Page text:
Before PCIe Gen 5 SSDs hit the market, there were questions about how hot they might get during extended operation. Since they theoretically offer double the performance of current Gen 4 drives, it was thought they could generate enough heat to require active cooling instead of the thin, passive heatsinks we’ve used for years. Now that Gen 5 SSDs are landing in the reviewers’ hands, we’re seeing troubling signs of thermal throttling, bolstering previous concerns over their cooling requirements. Corsair’s newest Gen 5 drive will apparently just turn off if it gets too hot, and Crucial’s newest drive has also exhibited shockingly slow write speeds when thermal throttling.
Both drives were the subject of a recent review by the German site Computerbase.de since they use the Phison E26 NAND controller. The review discovered surprising behavior from both drives when hitting their thermal limit. For the Corsair drive, the site says it crashed the test bench when it hit 87C, which wasn’t too far from its 60C idle temp. The Corsair website lists the “storage temperature” as +85C, so it sounds like when it overheats, the SSD turns off to protect the controller and data. This is a big problem if this is your boot drive, as it could lead to data corruption after an unexpected shutdown.
The drive’s write performance drops so far off when thermal throttling its comparable to a hard drive.
The review site says Corsair initially shipped MP700 drives to reviewers that used a heatsink and fan combo to cool the SSD. However, when reviewers told Corsair they didn’t like it because it was “permanently audible,” Corsair scrapped it altogether. Instead, it’ll sell “naked” drives to customers while advising them it must have adequate cooling, either from the motherboard’s built-in SSD heatsinks or with some form of third-party cooling. Corsair likens the situation to buying a CPU, which needs an aftermarket product to keep it cool.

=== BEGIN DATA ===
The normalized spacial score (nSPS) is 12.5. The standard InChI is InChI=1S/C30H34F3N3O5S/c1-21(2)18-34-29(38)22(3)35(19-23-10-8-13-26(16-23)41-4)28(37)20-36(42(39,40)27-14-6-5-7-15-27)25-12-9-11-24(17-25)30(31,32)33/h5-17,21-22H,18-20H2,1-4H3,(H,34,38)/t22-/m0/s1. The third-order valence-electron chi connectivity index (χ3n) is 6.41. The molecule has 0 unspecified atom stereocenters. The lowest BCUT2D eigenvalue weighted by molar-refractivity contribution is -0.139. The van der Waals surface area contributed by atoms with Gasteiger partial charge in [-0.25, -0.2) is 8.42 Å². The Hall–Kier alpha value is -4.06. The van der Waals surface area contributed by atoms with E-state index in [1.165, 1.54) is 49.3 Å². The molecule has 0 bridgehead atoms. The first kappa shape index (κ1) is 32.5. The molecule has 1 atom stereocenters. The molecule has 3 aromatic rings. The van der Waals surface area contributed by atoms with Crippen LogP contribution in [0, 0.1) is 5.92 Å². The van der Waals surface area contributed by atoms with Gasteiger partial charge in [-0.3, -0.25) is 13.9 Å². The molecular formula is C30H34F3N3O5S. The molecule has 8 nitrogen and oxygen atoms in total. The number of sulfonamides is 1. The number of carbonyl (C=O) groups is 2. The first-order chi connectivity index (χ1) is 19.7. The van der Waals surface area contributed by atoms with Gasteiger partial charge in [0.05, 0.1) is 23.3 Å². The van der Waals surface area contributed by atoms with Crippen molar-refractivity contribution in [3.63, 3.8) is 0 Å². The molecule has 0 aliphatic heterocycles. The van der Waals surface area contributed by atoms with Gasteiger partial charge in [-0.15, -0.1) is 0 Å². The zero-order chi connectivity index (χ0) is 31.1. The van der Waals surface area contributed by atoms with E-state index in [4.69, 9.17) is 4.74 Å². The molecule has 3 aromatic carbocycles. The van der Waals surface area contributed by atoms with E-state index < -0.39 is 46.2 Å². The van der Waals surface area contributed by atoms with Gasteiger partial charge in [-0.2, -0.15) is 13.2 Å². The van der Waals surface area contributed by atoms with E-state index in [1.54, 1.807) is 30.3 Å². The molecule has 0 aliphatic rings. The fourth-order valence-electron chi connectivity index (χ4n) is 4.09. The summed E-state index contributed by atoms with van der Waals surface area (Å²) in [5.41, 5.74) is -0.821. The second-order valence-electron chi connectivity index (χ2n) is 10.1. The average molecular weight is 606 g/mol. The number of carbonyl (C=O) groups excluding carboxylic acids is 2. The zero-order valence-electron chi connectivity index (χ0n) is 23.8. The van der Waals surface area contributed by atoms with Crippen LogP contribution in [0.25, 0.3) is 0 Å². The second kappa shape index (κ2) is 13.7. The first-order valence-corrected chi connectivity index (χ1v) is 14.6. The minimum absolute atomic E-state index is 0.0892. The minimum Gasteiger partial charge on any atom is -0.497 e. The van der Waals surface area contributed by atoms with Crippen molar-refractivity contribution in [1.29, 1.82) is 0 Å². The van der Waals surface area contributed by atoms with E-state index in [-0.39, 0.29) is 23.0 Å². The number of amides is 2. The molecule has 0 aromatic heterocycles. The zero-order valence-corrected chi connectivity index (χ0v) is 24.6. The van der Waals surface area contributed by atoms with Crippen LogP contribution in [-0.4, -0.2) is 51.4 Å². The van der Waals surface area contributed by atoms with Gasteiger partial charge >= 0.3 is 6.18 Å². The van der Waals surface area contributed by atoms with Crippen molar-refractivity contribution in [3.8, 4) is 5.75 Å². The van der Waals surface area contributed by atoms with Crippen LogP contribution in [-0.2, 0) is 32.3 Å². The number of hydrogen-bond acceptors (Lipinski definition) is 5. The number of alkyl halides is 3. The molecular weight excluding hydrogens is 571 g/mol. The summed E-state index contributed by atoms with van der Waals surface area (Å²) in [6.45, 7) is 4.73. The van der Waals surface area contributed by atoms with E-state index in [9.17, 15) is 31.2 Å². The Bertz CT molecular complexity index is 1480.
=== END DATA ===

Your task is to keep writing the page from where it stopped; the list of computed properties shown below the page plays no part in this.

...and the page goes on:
When it comes to Crucial’s T700 SSD, the situation is improved because it won’t shut down when it hits its thermal limit. However, the review shows the drive drastically reduces performance when throttling, putting it on par with a spinning hard drive for write speeds. In CrystalDiskMark, the Crucial T700 hit 102MB/s write speeds when throttling at 86C, but it didn’t crash the system. The reviewers stated the drive is just as unusable at high temps as the Corsair drive but with the benefit of the system remaining stable. Crucial will notably sell this drive with a heatsink and without, and its website notes that the “naked” version requires additional cooling “to achieve optimal performance.”
The Crucial T700 can be purchased with or without a heatsink, so plan accordingly.
Credit: Molly Flores
It’s noteworthy that the speculation that these drives can’t be run without a large heatsink turned out to be correct. As TechPowerUp notes, the issue will concern notebook vendors hoping to use Gen 5 SSDs. However, the good news for desktop PC users is most motherboards these days do include large, full-coverage heatsinks for the primary M.2 slot, which should provide adequate cooling. Our sister site PCMag reviewed the Crucial T700 and didn’t report any thermal throttling issues; as always, your mileage may vary according to your case’s airflow. Regardless, if you plan on getting a Gen 5 SSD, heat dissipation is something you’ll need to consider.